Fangirl – Rainbow Rowell

Review of: Fangirl

Reviewed by:
On October 4, 2015
Last modified:January 2, 2016


"'Fangirl' is a delightful coming-of-age story that, for the most part, realistically portrays timeless issues that many teens face while entering adulthood and also new facets of growing up in the cyber-age."

We all inevitably know a “fangirl” in our lives (or fanboy). From (Harry) Potterheads to Justin Bieber and even Apple or Android fans, the term “fangirl” inevitably summons a clear image: a young woman, most often in her teens, obsessed with some part of popular culture. There’s more to it than that though, and Rainbow Rowell’s Fangirl delightfully explores the life of one in particular with this touching coming-of-age story.

Cath is a college freshman who is obsessed with the Simon Snow book series (a Harry Potter stand-in). She basically has all the Simon Snow merchandise and is even an Internet famous fanfiction writer, best known for her alternate reality fic that pairs the protagonist Simon Snow with his archenemy Baz, an evil vampire.

Her twin sister and best friend Wren also used to share in her Simon Snow obsession, but now before the start of college, Wren has been pulling away from Cath, going so far as to not wanting to be roommates with her. Since Cath is the shy introvert of the pair, this makes it extra difficult to settle into college life. Not only that, Wren’s new partying lifestyle further divides the pair due to Cath’s quick and vocal judgments.

The story takes place over freshman year, with Cath experiencing a plethora of differing relationships and occurrences that aren’t farfetched. Along with difficulties of adjusting to moving away from her mentally ill father and Wren’s coldshoulder, Cath must learn how to deal with her seemingly mean roommate, a backstabbing classmate, and a confusing love interest. While all this sounds cliché, Rowell’s telling remains realistic and relatable. Cath is a flawed protagonist to be sure, but my inner young adult couldn’t help but completely understand where she comes from and how she feels. It’s easy to place oneself in her shoes in one way or another.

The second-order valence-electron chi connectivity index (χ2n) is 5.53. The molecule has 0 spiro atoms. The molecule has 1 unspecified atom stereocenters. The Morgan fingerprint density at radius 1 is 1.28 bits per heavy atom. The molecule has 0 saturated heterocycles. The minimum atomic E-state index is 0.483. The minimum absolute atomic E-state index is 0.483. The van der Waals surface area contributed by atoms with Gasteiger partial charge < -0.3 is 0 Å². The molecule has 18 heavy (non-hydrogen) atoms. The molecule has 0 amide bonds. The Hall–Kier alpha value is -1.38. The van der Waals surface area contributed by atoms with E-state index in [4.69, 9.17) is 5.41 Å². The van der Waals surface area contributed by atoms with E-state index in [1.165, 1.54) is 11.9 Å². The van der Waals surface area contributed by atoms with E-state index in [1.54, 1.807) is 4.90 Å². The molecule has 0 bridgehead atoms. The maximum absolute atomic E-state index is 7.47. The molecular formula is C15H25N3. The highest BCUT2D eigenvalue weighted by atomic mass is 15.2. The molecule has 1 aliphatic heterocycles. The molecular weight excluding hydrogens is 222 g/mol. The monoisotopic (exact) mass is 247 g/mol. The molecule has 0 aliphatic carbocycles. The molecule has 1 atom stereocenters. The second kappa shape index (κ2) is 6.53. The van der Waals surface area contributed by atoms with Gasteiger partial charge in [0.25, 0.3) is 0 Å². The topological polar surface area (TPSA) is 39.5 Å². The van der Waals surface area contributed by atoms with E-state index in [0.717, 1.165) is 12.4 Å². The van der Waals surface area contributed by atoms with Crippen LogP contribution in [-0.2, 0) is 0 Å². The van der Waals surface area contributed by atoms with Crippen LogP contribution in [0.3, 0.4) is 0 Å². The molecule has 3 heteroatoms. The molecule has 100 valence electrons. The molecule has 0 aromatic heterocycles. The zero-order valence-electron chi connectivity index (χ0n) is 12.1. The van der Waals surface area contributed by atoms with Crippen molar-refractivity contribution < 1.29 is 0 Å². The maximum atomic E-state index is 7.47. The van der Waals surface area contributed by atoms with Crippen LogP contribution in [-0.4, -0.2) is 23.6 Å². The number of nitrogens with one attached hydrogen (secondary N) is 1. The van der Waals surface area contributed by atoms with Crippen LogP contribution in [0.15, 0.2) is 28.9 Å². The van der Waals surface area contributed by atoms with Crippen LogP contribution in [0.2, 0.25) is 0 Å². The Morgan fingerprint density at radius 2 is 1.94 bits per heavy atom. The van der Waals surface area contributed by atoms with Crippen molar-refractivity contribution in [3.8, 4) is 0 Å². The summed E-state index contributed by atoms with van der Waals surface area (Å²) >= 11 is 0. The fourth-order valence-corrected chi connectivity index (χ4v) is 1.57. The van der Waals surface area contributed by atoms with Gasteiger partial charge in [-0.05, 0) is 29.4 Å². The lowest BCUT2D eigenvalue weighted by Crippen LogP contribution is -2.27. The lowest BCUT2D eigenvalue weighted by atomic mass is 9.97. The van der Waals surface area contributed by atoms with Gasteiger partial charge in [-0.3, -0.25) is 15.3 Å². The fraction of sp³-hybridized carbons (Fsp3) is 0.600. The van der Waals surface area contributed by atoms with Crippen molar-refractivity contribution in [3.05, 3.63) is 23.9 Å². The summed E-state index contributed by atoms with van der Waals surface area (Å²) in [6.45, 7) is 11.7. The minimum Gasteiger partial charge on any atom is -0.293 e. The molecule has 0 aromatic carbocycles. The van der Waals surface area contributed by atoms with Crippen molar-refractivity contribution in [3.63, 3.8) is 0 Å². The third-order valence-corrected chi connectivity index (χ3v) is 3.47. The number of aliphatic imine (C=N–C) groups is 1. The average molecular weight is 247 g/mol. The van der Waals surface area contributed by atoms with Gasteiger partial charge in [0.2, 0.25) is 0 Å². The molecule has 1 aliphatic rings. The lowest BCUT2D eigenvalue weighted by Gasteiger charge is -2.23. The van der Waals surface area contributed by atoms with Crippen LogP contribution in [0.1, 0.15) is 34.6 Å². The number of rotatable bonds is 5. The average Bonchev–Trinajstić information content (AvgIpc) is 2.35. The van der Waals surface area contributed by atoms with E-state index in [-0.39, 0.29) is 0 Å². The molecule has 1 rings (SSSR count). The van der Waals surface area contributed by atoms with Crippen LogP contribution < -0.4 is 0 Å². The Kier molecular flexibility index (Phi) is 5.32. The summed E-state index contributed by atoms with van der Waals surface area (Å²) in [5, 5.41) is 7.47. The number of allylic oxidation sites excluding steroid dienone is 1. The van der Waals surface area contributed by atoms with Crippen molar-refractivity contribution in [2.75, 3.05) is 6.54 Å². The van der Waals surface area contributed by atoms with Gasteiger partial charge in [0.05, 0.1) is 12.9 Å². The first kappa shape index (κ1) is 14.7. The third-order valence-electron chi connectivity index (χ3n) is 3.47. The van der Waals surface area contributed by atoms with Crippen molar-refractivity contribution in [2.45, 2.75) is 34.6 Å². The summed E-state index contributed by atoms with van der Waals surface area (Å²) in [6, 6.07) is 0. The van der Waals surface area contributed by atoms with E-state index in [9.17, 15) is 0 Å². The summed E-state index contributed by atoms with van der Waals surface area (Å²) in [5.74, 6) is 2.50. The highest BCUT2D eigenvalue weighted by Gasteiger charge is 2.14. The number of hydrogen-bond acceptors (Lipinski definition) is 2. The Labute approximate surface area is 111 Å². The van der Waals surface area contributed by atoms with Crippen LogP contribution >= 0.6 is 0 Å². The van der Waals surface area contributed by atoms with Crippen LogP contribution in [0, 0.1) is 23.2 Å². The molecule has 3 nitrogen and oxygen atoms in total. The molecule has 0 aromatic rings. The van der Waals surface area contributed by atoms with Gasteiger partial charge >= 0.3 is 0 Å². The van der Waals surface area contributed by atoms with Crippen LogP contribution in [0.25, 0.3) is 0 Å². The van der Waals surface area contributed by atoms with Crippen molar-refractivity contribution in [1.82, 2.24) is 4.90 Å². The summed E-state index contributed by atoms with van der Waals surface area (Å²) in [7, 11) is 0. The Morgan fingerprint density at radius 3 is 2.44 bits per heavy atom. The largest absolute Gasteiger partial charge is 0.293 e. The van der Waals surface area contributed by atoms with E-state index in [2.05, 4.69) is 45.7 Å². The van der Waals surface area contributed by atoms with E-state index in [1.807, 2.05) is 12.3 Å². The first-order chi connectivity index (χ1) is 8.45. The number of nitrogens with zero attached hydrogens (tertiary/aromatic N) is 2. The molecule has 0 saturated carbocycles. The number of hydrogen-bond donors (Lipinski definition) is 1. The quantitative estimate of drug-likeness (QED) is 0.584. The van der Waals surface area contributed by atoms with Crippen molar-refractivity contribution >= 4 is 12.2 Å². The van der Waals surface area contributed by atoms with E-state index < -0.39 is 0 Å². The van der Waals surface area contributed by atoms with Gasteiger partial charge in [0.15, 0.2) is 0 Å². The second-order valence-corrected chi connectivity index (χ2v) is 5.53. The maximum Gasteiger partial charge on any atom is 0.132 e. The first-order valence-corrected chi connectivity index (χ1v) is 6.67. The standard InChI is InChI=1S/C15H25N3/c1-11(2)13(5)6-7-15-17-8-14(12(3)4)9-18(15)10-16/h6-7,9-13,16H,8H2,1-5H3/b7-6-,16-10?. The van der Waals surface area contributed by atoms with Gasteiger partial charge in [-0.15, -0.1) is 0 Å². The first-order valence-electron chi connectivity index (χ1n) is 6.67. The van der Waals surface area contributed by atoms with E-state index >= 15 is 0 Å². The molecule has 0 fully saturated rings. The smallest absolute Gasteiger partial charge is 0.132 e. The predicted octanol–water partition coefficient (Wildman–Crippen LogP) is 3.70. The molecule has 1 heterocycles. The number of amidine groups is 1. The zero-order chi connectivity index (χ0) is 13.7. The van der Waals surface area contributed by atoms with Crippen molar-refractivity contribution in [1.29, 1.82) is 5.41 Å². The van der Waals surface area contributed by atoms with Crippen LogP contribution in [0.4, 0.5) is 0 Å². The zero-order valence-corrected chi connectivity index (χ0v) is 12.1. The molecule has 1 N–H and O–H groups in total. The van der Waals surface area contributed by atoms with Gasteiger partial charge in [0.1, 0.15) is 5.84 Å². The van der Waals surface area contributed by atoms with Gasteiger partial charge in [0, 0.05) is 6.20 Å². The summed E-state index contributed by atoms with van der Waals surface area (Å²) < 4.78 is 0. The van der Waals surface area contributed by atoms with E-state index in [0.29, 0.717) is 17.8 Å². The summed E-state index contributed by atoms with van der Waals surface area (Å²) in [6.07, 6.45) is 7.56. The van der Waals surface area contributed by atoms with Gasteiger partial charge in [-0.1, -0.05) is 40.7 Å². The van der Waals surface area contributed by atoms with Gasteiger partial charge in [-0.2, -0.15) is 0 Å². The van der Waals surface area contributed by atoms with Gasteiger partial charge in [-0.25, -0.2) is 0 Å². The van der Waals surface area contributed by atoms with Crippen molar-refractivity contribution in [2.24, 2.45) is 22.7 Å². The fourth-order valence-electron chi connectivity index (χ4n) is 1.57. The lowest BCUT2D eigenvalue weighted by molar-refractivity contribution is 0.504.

Rowell gives each character a rare depth that makes the story all the more enticing. Certain points seem to drag on since Cath won’t stop thinking about the same issue and it gets old fast at times, but this is mostly due to Cath’s naïve thought processes being too self-absorbed occasionally, as she is the story’s narrator. This is to be expected though, given her age an (in)experience with the world. She’s so involved with the like-minded online community that she struggles to find her place in a more diverse real world setting. Despite this, I can’t help but root for Cath as I can remember myself being in very similar shoes not too long ago.

Although there is no doubt of the high caliber that is Fangirl, one storyline that stands out as being overly melodramatic is Cath’s (and Wren’s) relationship with their estranged mother. A lot of Cath’s faults become emphasized when it comes to her mother, to the point of parody, and take up a little too many pages in the book. This would almost be excusable if it didn’t include Cath being unusually unreasonable towards Wren, who actually wants to pursue a relationship with their mother. Cath’s controlling manner becomes irksome because it is brought forth so much that it stops serving the plot. Nevertheless, it highlights key difference in Cath and Wren’s character that adds more dimension to them, though this could have been achieved better through other means.

Lastly, Rowell mixes in chapters of Cath’s Carry On, Simon fan fic throughout the story as well as chapters from the fictional book series (all written by Rowell, of course). These breaks from Cath’s head are sometimes necessary to keep the reader from growing tired of her whininess at certain points and give the reader another story to immerse in. These snippets have gained so much popularity that Rowell has published Carry On, the last book in the Simon Snow series, as a standalone novel.

Fangirl is a delightful coming-of-age story that, for the most part, realistically portrays timeless issues that many teens face while entering adulthood and also new facets of growing up in the cyber-age. This is a definite must-read for any fangirl or fanboy, regardless of age.

About Michelle Gajewski (19 Articles)
Michelle is a long lost Polish princess born and raised in Canada. Currently she resides in England to become a lawyer. She is also a master of sociology, enjoys swimming competitively, and writing leisurely.